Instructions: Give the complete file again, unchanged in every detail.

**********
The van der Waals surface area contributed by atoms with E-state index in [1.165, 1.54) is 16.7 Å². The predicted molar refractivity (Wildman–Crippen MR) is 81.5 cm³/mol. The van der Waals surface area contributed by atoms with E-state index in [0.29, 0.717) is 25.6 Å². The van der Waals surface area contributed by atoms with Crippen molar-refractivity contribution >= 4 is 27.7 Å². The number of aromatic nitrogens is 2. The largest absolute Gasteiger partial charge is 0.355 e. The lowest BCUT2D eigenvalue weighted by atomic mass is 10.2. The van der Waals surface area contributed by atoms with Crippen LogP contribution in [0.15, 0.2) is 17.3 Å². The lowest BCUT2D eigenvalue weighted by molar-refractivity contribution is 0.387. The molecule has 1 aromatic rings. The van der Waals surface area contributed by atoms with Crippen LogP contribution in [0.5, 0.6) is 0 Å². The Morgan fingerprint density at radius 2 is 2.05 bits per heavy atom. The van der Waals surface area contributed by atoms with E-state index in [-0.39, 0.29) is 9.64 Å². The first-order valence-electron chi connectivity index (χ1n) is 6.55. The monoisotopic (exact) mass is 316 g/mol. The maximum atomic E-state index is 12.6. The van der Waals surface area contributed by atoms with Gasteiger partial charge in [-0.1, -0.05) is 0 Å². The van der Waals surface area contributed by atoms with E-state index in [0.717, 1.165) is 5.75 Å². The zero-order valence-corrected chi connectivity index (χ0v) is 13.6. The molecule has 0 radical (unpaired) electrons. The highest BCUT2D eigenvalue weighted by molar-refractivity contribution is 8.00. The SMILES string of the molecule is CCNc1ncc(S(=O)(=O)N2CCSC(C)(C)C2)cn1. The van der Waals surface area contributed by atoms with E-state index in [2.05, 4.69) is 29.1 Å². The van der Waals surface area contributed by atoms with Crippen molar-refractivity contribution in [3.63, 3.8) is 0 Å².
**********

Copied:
The van der Waals surface area contributed by atoms with E-state index in [1.165, 1.54) is 16.7 Å². The predicted molar refractivity (Wildman–Crippen MR) is 81.5 cm³/mol. The van der Waals surface area contributed by atoms with E-state index in [0.29, 0.717) is 25.6 Å². The van der Waals surface area contributed by atoms with Crippen molar-refractivity contribution >= 4 is 27.7 Å². The number of aromatic nitrogens is 2. The largest absolute Gasteiger partial charge is 0.355 e. The lowest BCUT2D eigenvalue weighted by atomic mass is 10.2. The van der Waals surface area contributed by atoms with Crippen LogP contribution in [0.15, 0.2) is 17.3 Å². The lowest BCUT2D eigenvalue weighted by molar-refractivity contribution is 0.387. The molecule has 1 aromatic rings. The van der Waals surface area contributed by atoms with Crippen LogP contribution in [0.5, 0.6) is 0 Å². The Morgan fingerprint density at radius 2 is 2.05 bits per heavy atom. The van der Waals surface area contributed by atoms with E-state index in [-0.39, 0.29) is 9.64 Å². The first-order valence-electron chi connectivity index (χ1n) is 6.55. The monoisotopic (exact) mass is 316 g/mol. The maximum atomic E-state index is 12.6. The van der Waals surface area contributed by atoms with Gasteiger partial charge in [-0.1, -0.05) is 0 Å². The van der Waals surface area contributed by atoms with E-state index in [0.717, 1.165) is 5.75 Å². The zero-order valence-corrected chi connectivity index (χ0v) is 13.6. The molecule has 0 radical (unpaired) electrons. The highest BCUT2D eigenvalue weighted by molar-refractivity contribution is 8.00. The SMILES string of the molecule is CCNc1ncc(S(=O)(=O)N2CCSC(C)(C)C2)cn1. The van der Waals surface area contributed by atoms with E-state index in [2.05, 4.69) is 29.1 Å². The van der Waals surface area contributed by atoms with Crippen molar-refractivity contribution in [3.63, 3.8) is 0 Å².